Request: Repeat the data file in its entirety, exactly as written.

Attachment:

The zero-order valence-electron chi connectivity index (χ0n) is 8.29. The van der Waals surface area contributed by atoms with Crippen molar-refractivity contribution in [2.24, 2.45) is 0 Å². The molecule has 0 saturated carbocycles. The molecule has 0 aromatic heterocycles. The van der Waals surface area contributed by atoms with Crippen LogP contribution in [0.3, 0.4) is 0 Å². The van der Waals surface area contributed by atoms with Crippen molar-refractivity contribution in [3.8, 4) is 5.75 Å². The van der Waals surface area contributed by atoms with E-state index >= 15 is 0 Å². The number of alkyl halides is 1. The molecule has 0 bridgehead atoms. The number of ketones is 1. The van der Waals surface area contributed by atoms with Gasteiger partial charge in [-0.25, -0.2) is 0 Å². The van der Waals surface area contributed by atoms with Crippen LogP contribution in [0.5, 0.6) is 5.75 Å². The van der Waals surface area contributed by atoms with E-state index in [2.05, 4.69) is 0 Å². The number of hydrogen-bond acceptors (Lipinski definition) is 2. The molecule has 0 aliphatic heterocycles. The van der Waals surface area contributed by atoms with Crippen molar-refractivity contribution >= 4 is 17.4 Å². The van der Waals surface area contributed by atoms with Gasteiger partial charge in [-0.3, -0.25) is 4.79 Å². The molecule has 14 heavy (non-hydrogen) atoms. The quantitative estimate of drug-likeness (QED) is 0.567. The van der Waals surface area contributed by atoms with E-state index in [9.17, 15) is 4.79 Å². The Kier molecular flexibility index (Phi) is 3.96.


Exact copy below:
The zero-order valence-electron chi connectivity index (χ0n) is 8.29. The van der Waals surface area contributed by atoms with Crippen molar-refractivity contribution in [2.24, 2.45) is 0 Å². The molecule has 0 saturated carbocycles. The molecule has 0 aromatic heterocycles. The van der Waals surface area contributed by atoms with Crippen LogP contribution in [0.3, 0.4) is 0 Å². The van der Waals surface area contributed by atoms with Crippen molar-refractivity contribution in [3.8, 4) is 5.75 Å². The van der Waals surface area contributed by atoms with E-state index >= 15 is 0 Å². The number of alkyl halides is 1. The molecule has 0 bridgehead atoms. The number of ketones is 1. The van der Waals surface area contributed by atoms with Gasteiger partial charge in [-0.25, -0.2) is 0 Å². The van der Waals surface area contributed by atoms with Crippen LogP contribution in [0.5, 0.6) is 5.75 Å². The van der Waals surface area contributed by atoms with E-state index in [2.05, 4.69) is 0 Å². The number of hydrogen-bond acceptors (Lipinski definition) is 2. The molecule has 0 aliphatic heterocycles. The van der Waals surface area contributed by atoms with Crippen molar-refractivity contribution >= 4 is 17.4 Å². The van der Waals surface area contributed by atoms with Gasteiger partial charge in [-0.3, -0.25) is 4.79 Å². The molecule has 14 heavy (non-hydrogen) atoms. The quantitative estimate of drug-likeness (QED) is 0.567. The van der Waals surface area contributed by atoms with E-state index in [9.17, 15) is 4.79 Å². The Kier molecular flexibility index (Phi) is 3.96.